What are the signs of infestation?
- You will probably first become alerted to the fact that your pet may have fleas by its constant scratching. Your suspicion can then be confirmed either by seeing fleas or flea droppings in the coat. Flea droppings are small black specks mainly composed of dry blood, and they are usually seen in clusters lying next to the skin. They are easy to spot in light coloured animals by brushing back the hair. In dark coated breeds it may be better to comb the animal over a sheet of paper, onto which any flea droppings will then fall. The identity of the black specks may be confirmed by adding a few drops of water – if they turn red, your pet has fleas.
- Bites on your family members – in humans, flea bites can produce an allergic reaction. The typical symptom of a flea bite is a small red spot 5mm or so in diameter. In sensitive individuals, however, the response can be worse and the bite intensely itchy.
Are fleas a health hazard?
In this part of Europe there is little evidence to suggest that fleas transmit any serious illness to humans. However, flea bites can cause skin irritation and distress. If in doubt, contact your GP for advice.
How did I get fleas?
In most situations a flea problem in the home, is caused by the cat or bird flea. These two are the most common fleas found today, followed by the dog flea. (The human flea is extremely rare). Fleas can be carried into the home by an animal or a person.
What do fleas look like?
Adult fleas are normally 1-4mm long, brownish in colour, without wings, but with powerful legs adapted for jumping. Female fleas can live up to two years, during which time they can lay up to 1000 eggs.
Where do they live?
Adult fleas live exclusively as parasites of warm-blooded animals. The females lay their eggs after feeding on the infested animal. The eggs drop onto the floor and the animal’s bedding. After several days the eggs will develop into larvae. After two to three weeks the larvae will be fully developed. The larva will then spin a cocoon where it will spend a further two to three weeks before emerging as an adult flea.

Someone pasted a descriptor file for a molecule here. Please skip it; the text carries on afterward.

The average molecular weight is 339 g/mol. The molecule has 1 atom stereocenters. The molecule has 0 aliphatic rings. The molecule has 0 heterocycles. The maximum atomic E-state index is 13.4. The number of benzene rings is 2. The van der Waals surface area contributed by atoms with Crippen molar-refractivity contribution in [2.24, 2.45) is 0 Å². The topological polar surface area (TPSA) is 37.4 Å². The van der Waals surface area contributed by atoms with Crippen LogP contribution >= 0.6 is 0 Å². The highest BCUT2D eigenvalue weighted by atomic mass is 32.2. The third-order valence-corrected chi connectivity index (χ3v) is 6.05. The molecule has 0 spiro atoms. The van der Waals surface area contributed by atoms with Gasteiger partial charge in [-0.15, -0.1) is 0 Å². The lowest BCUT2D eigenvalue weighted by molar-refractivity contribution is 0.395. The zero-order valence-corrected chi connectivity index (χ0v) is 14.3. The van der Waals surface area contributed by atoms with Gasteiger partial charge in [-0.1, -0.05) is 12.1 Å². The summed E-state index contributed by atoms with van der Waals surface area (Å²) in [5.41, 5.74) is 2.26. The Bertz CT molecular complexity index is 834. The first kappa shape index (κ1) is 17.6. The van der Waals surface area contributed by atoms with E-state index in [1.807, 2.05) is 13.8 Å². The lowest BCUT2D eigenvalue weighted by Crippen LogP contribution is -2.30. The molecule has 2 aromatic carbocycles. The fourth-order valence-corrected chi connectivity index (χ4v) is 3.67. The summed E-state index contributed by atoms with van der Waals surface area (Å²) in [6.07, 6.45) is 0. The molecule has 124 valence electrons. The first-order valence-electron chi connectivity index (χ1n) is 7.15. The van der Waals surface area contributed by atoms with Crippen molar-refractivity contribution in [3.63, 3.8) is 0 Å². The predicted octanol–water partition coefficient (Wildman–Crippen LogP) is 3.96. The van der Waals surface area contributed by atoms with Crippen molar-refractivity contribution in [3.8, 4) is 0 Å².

How can I prevent flea infestation?
There are many stages involved in treating a flea problem. In order to treat an infestation successfully the type and source of the flea needs to be determined. This may require professional identification.
First clear as much floor space as possible, to ensure that the treatment is as thorough as possible.
Vacuuming all areas helps to remove any debris, eggs, larvae and adult fleas. The vibration of the vacuum cleaner also helps to stimulate adults to hatch from their cocoon stage. Pay particular attention to areas where your pet may sleep.
Remember to remove the waste collection bag, from the vacuum cleaner, and to dispose of it in an outside bin as you may have collected eggs, larvae and adult fleas while vacuuming.
The standard treatment for infested premises is the application of a residual insecticide, either as a powder or a liquid spray. The insecticide is applied to all floor surfaces, and these areas must not be vacuumed or washed for at least 10 days after the treatment, or longer of possible.
Although new adult fleas may still be emerging from cocoons up to a month after treatment, there still should be sufficient insecticide to kill them off.
In order to achieve effective control, pets must also be treated with a product approved for veterinary use. Never apply insecticides directly onto pets. Pets’ bedding should be thoroughly washed at a high enough temperature to kill off all stages of the flea’s development.
When purchasing an insecticide it must be suitable for the control of the specific pest to be treated.
When using insecticides you must always follow the manufacturer’s safety instructions. Do not use insecticide dusts on beds.
Please contact us if you require any assistance.
Warning: Use biocides safely. Always read the label and product information before use.
Information provided by Killgerm.